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21.12.2014
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The story of four Roma Families from Cihelna

Until recently four Roma families were living in a abandoned brick factory or Cihelna in Prague 22 in the village of Uhrineves. Some of the families had been living in what was essentially a small ghetto for over six years.

The buildings had no electricity and no running water. The families living here included 12 children between the ages of 4 and 15 who were living in what can be described as very primitive conditions. While poverty exists all over the world, the following photos give a glimpse into the type of situation that many Roma live in here in the Czech Republic and other countries in Central Europe.

The families moved here from Slovakia to work in what was at one time an active brick making factory. Shortly after the fall of communism the factory was closed and the families lost their source of income. Slowly, over the next few years, as they lost their flats, they began to move into the old factory and created living spaces in the building.

Officials in Prague 22 had been aware of the situation for many years and did nothing. It took a newly assigned Roma social worker and a new mayor in Prague 22 to finally deal with problem.



Author: Mark Wiedorn

The site had also become a dumping ground for trash. This is one entrance into the area where the families were living.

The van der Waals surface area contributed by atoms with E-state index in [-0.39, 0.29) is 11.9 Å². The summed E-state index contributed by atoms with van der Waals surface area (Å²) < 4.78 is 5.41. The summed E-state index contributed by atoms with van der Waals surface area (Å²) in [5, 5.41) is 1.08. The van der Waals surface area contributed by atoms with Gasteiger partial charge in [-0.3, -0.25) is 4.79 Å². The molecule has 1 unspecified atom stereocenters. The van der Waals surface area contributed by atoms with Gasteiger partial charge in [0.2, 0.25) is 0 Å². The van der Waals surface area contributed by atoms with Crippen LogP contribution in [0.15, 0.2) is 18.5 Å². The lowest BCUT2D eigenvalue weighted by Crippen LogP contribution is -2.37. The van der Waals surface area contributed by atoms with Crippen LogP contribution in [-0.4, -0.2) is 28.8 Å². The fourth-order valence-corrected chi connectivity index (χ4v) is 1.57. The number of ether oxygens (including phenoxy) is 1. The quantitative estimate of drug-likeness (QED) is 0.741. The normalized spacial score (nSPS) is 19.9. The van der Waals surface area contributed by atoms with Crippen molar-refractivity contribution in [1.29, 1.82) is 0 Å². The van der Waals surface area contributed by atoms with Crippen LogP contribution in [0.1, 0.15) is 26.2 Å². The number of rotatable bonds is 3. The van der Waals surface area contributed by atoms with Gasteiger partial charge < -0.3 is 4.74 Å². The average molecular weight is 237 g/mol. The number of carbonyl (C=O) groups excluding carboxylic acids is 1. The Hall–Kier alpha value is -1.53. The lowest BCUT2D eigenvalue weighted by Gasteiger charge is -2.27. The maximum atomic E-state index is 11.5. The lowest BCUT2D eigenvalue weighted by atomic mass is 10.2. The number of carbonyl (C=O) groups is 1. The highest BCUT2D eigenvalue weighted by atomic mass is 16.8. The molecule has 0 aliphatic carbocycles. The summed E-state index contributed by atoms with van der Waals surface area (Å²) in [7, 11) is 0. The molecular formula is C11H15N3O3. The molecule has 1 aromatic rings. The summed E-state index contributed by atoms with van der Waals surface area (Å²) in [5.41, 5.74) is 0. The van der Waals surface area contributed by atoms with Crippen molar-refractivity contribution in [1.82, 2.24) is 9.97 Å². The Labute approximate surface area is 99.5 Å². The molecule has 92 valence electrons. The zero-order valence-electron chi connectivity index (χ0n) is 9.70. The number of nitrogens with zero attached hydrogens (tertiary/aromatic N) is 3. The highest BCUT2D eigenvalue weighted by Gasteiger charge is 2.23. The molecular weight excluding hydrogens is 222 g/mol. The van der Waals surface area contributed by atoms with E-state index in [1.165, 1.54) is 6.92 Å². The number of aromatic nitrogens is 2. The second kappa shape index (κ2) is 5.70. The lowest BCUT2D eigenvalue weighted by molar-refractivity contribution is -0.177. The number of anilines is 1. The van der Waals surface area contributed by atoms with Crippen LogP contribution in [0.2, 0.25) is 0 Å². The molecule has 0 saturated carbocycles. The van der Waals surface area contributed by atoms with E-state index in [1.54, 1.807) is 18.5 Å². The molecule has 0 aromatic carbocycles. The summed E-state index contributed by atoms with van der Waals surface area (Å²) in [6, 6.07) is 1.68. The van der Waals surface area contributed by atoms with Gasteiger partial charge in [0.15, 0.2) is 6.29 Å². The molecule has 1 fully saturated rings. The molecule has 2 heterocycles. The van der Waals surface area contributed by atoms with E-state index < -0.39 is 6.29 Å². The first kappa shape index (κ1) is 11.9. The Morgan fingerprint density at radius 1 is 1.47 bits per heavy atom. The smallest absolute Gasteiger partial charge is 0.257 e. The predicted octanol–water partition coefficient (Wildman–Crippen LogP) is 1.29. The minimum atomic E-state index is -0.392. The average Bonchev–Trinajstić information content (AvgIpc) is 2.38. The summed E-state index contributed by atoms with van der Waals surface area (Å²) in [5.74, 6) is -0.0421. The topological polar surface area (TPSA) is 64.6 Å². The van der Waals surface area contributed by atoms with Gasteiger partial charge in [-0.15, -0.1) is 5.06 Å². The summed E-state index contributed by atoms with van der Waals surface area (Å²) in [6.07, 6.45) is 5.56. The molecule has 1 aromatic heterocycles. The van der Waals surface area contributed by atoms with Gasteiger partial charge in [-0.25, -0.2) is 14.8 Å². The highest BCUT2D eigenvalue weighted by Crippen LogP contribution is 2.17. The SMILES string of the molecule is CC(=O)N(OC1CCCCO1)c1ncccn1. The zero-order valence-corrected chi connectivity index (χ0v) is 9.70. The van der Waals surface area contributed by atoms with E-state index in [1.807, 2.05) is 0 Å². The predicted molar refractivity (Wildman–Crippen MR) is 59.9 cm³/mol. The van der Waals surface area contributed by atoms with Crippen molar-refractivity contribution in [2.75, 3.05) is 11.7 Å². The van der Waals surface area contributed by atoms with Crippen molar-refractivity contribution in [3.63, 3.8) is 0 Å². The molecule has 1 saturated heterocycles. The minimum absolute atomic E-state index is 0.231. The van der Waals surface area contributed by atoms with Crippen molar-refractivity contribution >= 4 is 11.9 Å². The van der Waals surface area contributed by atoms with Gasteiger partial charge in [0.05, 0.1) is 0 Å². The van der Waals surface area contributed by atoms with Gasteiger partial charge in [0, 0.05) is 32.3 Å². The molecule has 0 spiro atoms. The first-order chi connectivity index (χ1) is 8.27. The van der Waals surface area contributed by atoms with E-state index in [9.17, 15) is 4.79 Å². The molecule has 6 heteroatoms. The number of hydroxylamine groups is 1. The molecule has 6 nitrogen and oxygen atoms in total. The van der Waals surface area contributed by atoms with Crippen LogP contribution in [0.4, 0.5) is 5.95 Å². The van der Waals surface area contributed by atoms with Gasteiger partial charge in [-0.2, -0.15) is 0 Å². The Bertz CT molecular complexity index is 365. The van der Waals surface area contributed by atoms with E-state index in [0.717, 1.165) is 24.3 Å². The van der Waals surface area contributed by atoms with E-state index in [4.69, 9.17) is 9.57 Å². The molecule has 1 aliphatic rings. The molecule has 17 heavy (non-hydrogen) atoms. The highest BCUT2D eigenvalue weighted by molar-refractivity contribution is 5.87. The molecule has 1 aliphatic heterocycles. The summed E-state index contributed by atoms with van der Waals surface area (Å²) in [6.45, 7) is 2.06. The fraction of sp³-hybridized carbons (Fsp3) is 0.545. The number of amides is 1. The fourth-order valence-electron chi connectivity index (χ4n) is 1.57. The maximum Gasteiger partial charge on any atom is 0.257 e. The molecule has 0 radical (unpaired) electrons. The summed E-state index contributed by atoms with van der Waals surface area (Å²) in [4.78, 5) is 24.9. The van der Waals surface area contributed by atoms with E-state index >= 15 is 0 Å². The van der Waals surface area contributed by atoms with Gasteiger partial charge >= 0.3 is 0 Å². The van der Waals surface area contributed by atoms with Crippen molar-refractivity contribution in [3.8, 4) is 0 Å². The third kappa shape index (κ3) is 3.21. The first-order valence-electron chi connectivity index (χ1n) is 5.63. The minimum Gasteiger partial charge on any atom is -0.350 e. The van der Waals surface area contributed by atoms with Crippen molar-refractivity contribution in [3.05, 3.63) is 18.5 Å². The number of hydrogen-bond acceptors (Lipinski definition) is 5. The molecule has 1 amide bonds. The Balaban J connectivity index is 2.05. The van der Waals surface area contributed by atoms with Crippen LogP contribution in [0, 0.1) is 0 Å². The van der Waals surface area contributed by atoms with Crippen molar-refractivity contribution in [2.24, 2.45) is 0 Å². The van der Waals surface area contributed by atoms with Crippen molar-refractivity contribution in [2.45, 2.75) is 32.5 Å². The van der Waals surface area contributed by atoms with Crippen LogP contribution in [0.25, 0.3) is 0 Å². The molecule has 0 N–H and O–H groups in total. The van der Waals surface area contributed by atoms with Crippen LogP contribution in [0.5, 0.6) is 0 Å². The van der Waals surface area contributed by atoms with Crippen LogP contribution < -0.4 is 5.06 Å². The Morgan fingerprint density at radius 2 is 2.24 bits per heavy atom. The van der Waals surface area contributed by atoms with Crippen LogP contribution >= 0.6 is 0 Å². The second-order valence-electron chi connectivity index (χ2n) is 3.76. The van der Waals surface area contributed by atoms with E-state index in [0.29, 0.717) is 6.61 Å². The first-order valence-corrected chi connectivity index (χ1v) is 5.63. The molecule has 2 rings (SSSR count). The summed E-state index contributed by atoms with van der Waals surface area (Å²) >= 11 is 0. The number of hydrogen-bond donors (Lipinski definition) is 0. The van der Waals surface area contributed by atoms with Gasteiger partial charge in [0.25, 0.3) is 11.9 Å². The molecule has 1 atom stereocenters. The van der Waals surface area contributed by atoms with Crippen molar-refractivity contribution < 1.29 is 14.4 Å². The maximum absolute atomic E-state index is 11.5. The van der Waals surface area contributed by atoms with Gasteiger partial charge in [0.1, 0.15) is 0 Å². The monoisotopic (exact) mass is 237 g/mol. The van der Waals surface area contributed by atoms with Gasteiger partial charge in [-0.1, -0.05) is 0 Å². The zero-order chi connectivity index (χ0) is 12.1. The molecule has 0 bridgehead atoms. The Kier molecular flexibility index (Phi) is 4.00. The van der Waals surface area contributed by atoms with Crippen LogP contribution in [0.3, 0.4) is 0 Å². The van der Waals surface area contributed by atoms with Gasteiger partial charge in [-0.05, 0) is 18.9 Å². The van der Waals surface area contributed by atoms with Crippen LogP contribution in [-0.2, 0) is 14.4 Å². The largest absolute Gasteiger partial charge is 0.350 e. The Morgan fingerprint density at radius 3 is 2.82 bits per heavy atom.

As mentioned earlier, there was no running water or other facilities.

This series of photos gives a brief tour of the area the families were living in.

Living conditions were difficult in the winter and in periods of heavy rain.

There were also rats in the trash and the building complex. This was a constant worry for the mothers, especially in the evenings.

The building was surrounded by trash.

The children acted as all children do, despite living in these conditions.

This is the front yard of one of the livings areas.

This is another view of the same area.

With no running water it was difficult to wash clothes and stay clean.

The children lived around the trash and garbage everyday.

It was also very difficult to cook and prepare meals, yet they managed.

Despite conditions on the outside of the building, every effort was made to create the feeling of a home.

The important part of this story is of course the people who were living there.

Children are children, and can maintain a happy outlook even in the worst of conditions.

Even though most of the children there had cheerful outlooks, occasionally it was apparent that below the surface all was not positive.

Children can also pick up and mirror the frustrations felt by adults.

It would be normal for anyone to feel somewhat depressed while living in these circumstances.

It is also possible to have hope for the future.

Conclusion:

The story of the families living at Cihelna has a mixed ending. Due to the efforts of the newly assigned Roma social worker and the new government in Prague 22, all of the families were moved out of Cihelna. The building has been razed to the ground and the trash cleared. All that remains of where these families lived is an empty field.

Three of the families have returned to Slovakia and one remains in Prague 22.

There are efforts underway to improve the quality of life for Roma in Central Europe. Much of this slowly occurring change is due to pressure from the EU. The human rights and minorities rights situations of pre-EU membership countries has undergone great scrutiny. It remains an area where countries like the Czech Republic, and others in Central Europe, need to continue efforts to improve the lives of Roma and their integration into society.

Text and Photos: (c) Mark Wiedorn

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